How do we state Newton's Laws?

1 Answer
Jun 3, 2016


Newton has a number of laws, including a law of cooling, but when we say 'Newton's Laws' we usually mean his laws of motion. These are listed and discussed below.


There are a number of ways of stating Newton's Laws of Motion. The following is the way I have arrived at after years of teaching them. These are the clearest and easiest for students to understand and the least likely to lead to misconceptions (at least in my opinion).

Newton's First Law:

An object remains at rest, or in motion at constant velocity, unless acted upon by an unbalanced external force.

'Constant velocity' means the same speed and the same direction, and is often expressed as 'uniform motion in a straight line'.

An unbalanced force means there has to be a resultant force acting.

Newton's First Law describes inertia: a property of mass that means it requires a force to change its velocity. That includes changing either its direction or its speed or both.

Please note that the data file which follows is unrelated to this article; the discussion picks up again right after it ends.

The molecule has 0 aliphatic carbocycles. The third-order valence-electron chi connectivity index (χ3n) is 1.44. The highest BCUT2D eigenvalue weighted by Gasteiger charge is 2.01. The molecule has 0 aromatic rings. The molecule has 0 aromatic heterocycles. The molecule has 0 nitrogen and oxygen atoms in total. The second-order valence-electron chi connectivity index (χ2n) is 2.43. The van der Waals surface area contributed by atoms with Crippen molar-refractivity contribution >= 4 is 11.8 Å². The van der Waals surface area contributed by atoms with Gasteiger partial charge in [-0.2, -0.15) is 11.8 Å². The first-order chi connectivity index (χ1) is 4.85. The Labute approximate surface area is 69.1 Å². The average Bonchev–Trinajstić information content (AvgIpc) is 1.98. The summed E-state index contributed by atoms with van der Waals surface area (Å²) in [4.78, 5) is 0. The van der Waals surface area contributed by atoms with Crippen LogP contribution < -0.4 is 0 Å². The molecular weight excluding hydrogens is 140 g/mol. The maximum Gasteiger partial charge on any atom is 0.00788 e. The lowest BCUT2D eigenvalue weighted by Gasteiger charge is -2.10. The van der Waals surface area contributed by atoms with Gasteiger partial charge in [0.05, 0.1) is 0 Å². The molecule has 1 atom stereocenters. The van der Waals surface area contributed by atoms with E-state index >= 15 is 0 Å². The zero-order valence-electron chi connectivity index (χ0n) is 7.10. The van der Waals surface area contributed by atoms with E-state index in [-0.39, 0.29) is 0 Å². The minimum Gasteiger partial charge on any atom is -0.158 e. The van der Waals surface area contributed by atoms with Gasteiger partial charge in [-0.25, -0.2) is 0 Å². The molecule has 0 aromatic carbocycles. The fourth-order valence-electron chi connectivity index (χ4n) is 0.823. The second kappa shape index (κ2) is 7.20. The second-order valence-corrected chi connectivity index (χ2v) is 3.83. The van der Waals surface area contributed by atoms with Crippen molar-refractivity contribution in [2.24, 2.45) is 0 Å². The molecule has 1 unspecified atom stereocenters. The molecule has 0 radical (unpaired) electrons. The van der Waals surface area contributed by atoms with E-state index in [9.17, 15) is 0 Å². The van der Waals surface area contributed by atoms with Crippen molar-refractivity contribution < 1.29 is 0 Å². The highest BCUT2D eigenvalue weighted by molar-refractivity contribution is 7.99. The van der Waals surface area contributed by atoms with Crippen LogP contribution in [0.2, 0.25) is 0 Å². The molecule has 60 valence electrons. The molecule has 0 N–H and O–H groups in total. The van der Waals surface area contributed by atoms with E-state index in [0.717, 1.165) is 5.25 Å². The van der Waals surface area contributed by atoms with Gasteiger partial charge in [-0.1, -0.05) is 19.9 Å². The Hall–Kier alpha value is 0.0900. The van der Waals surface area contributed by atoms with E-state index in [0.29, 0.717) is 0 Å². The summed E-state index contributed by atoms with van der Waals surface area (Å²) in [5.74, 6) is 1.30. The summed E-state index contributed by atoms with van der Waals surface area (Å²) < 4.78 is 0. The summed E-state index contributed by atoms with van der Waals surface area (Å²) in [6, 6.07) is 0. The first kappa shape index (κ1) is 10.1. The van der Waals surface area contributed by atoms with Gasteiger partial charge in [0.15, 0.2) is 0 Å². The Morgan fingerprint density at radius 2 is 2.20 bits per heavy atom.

Because motion is relative, we cannot tell whether something is at rest or in constant velocity motion. It depends on the reference frame.

Newton's Second Law:



The acceleration of an object, when a force acts on it, is directly proportional to the force (the greater the force the greater the acceleration) and inversely proportional to the mass (the greater the mass the less the acceleration).

Sometimes also expressed as #F=ma#, which is the same thing.

Newton's Third Law:

For every force there is another force of the same magnitude, acting in the opposite direction. These forces act on different objects.

This is often stated as 'for every action there is an equal and opposite reaction', but which force is the action and reaction depends on our choice, and the notion of 'action forces' tends to cause misconceptions on the part of students.

The Third Law simply means that, for example, if the earth exerts a force on a person, the person exerts a force of the same magnitude (size) on the earth. The Second Law means that the person will accelerate much, much more than the earth (we will not notice the earth's acceleration). Rockets use the Third Law to accelerate forward by accelerating fuel backward. If someone dives off a rowboat in one direction, the boat will move off in the opposite direction.

The three laws of motion work together, and we could even argue that if we understand the Second Law properly, the First Law is not needed, because it is just the case when #F=0#. Understanding these laws means we understand force, mass and acceleration and their operation much better.